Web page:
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Identity Crisis

December 31, 2009
by Kate Huvane Gamble
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The push to share data electronically - both inside and outside of the hospital walls - is forcing patient identification to the forefront

Mary Anne Leach

Mary Anne Leach

As healthcare organizations move further into an electronic environment, the need for an accurate system of patient identification is becoming increasingly evident. Errors resulting from duplicate patient records or incomplete information can incur significant costs, burden the administrative staff, and most importantly, compromise patient safety.

Smart CIOs are avoiding - or at least minimizing - these issues by establishing an enterprise master patient index (EMPI), a central repository of information that contains a unique identifier for every patient. And they are finding that having a clean patient index can play a key role in the success of data sharing initiatives. Not having one, on the other hand, can leave an organization out in the cold.

“The MPI and the EMPI function are absolutely critical to record integrity.”

Kerry Kerlin

Kerry Kerlin

“The MPI and the EMPI function are absolutely critical to record integrity,” says Mary Anne Leach, CIO at The Children's Hospital in Aurora, Colo. “All of the sophisticated tools on the planet aren't going to fix anything if the patient presents with different data.”

Cynthia Hyde

Cynthia Hyde

According to Kerry Kerlin, executive vice president at Stoltenberg Consulting (Bethel Park, Pa.), the market for patient authentication solutions is growing rapidly, with many CIOs turning to EMPI as either a stand-alone product or as part of an EMR suite. With all identification systems, he says, the goals are the same. First, data fields should be uniform, and the information should be accessible from any location within the hospital. “The second thing is to have enough detailed information associated with the patient - including address, social security number and birth date - that you can differentiate between similar records and verify a patient's identity,” he says. “You want the ability to do a quick search on your database to try to prevent mistakes.”

One of the most common mistakes, Kerlin says, is having multiple records for a single patient. Providence Hospital, a Mobile, Ala.-based facility that is part of Ascension Health (St. Louis), was seeing duplication rates as high as 14 percent before implementing Reston, Va.-based QuadraMed's Smart Identity Management solutions. Providence's IT team worked with the vendor to clean up the existing database and install a system that could be more easily managed, says Cynthia Hyde, CIO and assistant vice president of information services. “We needed to do something on the back-end, because we were spending so much in the way of resources managing the duplicates, and we knew that our EMPI was getting less data integrity day by day.”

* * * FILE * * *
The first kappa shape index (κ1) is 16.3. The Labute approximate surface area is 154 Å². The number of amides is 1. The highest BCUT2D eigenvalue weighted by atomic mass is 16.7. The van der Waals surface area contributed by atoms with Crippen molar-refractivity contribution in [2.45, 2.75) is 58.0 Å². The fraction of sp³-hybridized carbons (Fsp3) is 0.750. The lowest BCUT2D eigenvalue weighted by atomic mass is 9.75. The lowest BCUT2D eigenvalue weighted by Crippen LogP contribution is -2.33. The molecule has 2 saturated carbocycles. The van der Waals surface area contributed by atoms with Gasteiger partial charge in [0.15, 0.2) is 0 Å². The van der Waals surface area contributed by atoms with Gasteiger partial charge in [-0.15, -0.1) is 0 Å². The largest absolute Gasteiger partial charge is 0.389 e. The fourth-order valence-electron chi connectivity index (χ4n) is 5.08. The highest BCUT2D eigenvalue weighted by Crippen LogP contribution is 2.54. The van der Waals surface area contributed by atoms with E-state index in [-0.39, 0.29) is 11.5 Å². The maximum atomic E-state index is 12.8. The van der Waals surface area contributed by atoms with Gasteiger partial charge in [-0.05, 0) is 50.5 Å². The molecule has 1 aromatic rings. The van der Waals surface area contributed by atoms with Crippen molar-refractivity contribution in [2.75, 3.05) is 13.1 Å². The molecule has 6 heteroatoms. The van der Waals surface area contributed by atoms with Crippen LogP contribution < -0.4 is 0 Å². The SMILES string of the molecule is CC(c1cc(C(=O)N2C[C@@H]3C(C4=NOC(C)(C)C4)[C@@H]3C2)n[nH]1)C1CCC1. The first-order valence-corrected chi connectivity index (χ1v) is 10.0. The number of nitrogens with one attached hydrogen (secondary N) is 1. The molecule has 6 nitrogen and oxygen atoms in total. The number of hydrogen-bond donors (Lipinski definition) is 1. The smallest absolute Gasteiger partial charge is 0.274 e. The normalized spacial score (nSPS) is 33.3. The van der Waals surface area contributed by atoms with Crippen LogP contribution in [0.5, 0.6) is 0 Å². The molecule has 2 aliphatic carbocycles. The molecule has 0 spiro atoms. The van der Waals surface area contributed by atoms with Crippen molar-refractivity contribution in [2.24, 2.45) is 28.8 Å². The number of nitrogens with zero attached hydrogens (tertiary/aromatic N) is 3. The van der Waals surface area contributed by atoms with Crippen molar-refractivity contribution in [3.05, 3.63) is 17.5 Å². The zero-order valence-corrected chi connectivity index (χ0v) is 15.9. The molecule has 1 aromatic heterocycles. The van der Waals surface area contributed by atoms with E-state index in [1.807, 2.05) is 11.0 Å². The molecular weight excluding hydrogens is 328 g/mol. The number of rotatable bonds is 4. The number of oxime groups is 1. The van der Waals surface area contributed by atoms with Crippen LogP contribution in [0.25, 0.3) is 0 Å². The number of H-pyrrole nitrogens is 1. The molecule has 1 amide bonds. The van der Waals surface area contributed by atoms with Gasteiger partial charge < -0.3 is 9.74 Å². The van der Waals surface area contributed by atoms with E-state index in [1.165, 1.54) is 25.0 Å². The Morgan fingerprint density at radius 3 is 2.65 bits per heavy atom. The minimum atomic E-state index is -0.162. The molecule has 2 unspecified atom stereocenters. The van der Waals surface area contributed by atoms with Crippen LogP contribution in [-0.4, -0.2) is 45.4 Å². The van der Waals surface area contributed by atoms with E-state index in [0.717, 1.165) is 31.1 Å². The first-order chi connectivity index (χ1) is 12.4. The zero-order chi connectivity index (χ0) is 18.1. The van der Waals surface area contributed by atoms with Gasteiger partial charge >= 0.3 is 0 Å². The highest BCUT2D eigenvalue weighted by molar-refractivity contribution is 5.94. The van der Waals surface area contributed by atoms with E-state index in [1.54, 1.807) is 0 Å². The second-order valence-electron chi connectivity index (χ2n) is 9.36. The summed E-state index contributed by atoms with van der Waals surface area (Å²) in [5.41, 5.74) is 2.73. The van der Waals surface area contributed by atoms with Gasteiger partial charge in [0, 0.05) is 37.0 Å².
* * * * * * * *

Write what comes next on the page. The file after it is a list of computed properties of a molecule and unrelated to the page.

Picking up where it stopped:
So Providence implemented QuadraMed's tool that tracks activity by registrar and department to help determine where errors are occurring. Since going live with the software in 2008, Hyde says her 349-bed hospital has cut its duplication rate in half and maintained an average duplication creation rate of less than 2 percent. Reducing registration errors was critical at Providence, which has nearly 60 points of entry.

This, says Kerlin, is typical. Many hospitals admit patients at radiology, lab and cancer centers, and use systems that are not directly connected to the hospital's overall ADT system. “So what happens is you have a lot of different data files out there with patient demographics and insurance information,” he says. “With a true EMPI, data is available electronically and serves as the master record for all the activity of a patient within the hospital.” And that, he says, should extend beyond the administrative department and into the clinical units.

At Children's Hospital, Leach says, “strong partnership between registration and HIM” at her 284-bed facility has been paramount to achieving a clean MPI. “That relationship has been critical to registering people with the right identity to begin with, and then in working through duplicates and un-combines to make sure the data for each patient is correct,” she says.

In addition to the main campus, Children's includes two emergency hospitals, three urgent care locations and nine specialty care clinics, all of which use the EMR from Verona, Wis.-based Epic Systems. The hospital is also rolling out the EMR to its independent community providers as part of the PedsConnect program. With so many providers sharing one electronic record, Leach says it is critical that patient information is authentic.

To that end, Children's has implemented two patient index systems - Chicago-based Initiate Systems' Interoperable Health and Epic's Identity EMPI - which she says help maintain a low error rate. Although Leach says the two solutions “work well in concert,” she believes Initiate's product has evolved, and says she is looking at how Children's can further optimize its use. “What I look for in these tools is the ability to identify key data elements and be able to match on them using weighted criteria - at least that minimum level of sophistication.”